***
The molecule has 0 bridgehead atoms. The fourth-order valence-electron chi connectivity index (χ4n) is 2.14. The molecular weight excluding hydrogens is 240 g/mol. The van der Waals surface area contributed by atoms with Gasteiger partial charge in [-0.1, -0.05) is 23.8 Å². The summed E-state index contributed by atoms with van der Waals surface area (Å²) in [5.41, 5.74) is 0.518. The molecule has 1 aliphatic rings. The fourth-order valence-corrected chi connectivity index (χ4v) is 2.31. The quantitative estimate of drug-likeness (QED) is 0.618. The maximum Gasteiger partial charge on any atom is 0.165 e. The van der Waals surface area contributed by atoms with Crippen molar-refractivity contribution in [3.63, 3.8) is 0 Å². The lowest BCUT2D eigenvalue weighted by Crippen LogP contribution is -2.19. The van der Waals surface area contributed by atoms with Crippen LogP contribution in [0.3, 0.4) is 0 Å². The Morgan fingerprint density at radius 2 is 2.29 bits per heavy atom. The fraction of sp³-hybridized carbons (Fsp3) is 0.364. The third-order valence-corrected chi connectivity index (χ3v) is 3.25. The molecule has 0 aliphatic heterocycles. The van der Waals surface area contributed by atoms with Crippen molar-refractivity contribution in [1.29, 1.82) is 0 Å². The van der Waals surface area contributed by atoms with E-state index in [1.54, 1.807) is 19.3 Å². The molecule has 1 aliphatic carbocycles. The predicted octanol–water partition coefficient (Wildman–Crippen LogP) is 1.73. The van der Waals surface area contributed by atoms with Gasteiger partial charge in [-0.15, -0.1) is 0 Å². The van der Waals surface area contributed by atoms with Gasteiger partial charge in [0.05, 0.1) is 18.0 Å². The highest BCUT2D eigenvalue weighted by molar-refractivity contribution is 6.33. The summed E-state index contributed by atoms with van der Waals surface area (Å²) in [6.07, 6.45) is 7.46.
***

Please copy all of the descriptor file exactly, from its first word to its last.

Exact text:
The molecule has 0 bridgehead atoms. The fourth-order valence-electron chi connectivity index (χ4n) is 2.14. The molecular weight excluding hydrogens is 240 g/mol. The van der Waals surface area contributed by atoms with Gasteiger partial charge in [-0.1, -0.05) is 23.8 Å². The summed E-state index contributed by atoms with van der Waals surface area (Å²) in [5.41, 5.74) is 0.518. The molecule has 1 aliphatic rings. The fourth-order valence-corrected chi connectivity index (χ4v) is 2.31. The quantitative estimate of drug-likeness (QED) is 0.618. The maximum Gasteiger partial charge on any atom is 0.165 e. The van der Waals surface area contributed by atoms with Crippen molar-refractivity contribution in [3.63, 3.8) is 0 Å². The lowest BCUT2D eigenvalue weighted by Crippen LogP contribution is -2.19. The van der Waals surface area contributed by atoms with Crippen LogP contribution in [0.3, 0.4) is 0 Å². The Morgan fingerprint density at radius 2 is 2.29 bits per heavy atom. The fraction of sp³-hybridized carbons (Fsp3) is 0.364. The third-order valence-corrected chi connectivity index (χ3v) is 3.25. The molecule has 0 aliphatic heterocycles. The van der Waals surface area contributed by atoms with Crippen molar-refractivity contribution in [1.29, 1.82) is 0 Å². The van der Waals surface area contributed by atoms with E-state index in [1.54, 1.807) is 19.3 Å². The molecule has 1 aliphatic carbocycles. The predicted octanol–water partition coefficient (Wildman–Crippen LogP) is 1.73. The van der Waals surface area contributed by atoms with Gasteiger partial charge in [-0.15, -0.1) is 0 Å². The van der Waals surface area contributed by atoms with Gasteiger partial charge in [0.05, 0.1) is 18.0 Å². The highest BCUT2D eigenvalue weighted by molar-refractivity contribution is 6.33. The summed E-state index contributed by atoms with van der Waals surface area (Å²) in [6.07, 6.45) is 7.46.